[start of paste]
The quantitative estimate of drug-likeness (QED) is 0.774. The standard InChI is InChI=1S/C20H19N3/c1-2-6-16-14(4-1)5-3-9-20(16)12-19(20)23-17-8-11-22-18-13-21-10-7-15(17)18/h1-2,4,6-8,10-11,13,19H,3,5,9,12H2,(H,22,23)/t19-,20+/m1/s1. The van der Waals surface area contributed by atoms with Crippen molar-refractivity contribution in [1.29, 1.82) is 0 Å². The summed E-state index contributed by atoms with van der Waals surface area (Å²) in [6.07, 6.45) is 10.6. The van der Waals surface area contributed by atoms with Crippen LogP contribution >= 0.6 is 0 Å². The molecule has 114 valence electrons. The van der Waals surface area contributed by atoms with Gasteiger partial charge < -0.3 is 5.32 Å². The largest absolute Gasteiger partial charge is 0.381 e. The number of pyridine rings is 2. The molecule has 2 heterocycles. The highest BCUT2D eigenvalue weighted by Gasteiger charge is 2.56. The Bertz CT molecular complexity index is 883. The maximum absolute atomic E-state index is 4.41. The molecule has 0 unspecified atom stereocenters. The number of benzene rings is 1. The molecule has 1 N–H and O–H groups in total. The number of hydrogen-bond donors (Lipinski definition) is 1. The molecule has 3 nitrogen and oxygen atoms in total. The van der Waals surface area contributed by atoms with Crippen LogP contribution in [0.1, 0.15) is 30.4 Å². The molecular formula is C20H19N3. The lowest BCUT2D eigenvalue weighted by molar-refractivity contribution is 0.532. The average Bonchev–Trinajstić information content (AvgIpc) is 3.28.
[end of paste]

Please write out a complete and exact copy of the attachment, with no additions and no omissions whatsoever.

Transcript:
The quantitative estimate of drug-likeness (QED) is 0.774. The standard InChI is InChI=1S/C20H19N3/c1-2-6-16-14(4-1)5-3-9-20(16)12-19(20)23-17-8-11-22-18-13-21-10-7-15(17)18/h1-2,4,6-8,10-11,13,19H,3,5,9,12H2,(H,22,23)/t19-,20+/m1/s1. The van der Waals surface area contributed by atoms with Crippen molar-refractivity contribution in [1.29, 1.82) is 0 Å². The summed E-state index contributed by atoms with van der Waals surface area (Å²) in [6.07, 6.45) is 10.6. The van der Waals surface area contributed by atoms with Crippen LogP contribution >= 0.6 is 0 Å². The molecule has 114 valence electrons. The van der Waals surface area contributed by atoms with Gasteiger partial charge < -0.3 is 5.32 Å². The largest absolute Gasteiger partial charge is 0.381 e. The number of pyridine rings is 2. The molecule has 2 heterocycles. The highest BCUT2D eigenvalue weighted by Gasteiger charge is 2.56. The Bertz CT molecular complexity index is 883. The maximum absolute atomic E-state index is 4.41. The molecule has 0 unspecified atom stereocenters. The number of benzene rings is 1. The molecule has 1 N–H and O–H groups in total. The number of hydrogen-bond donors (Lipinski definition) is 1. The molecule has 3 nitrogen and oxygen atoms in total. The van der Waals surface area contributed by atoms with Crippen LogP contribution in [0.1, 0.15) is 30.4 Å². The molecular formula is C20H19N3. The lowest BCUT2D eigenvalue weighted by molar-refractivity contribution is 0.532. The average Bonchev–Trinajstić information content (AvgIpc) is 3.28.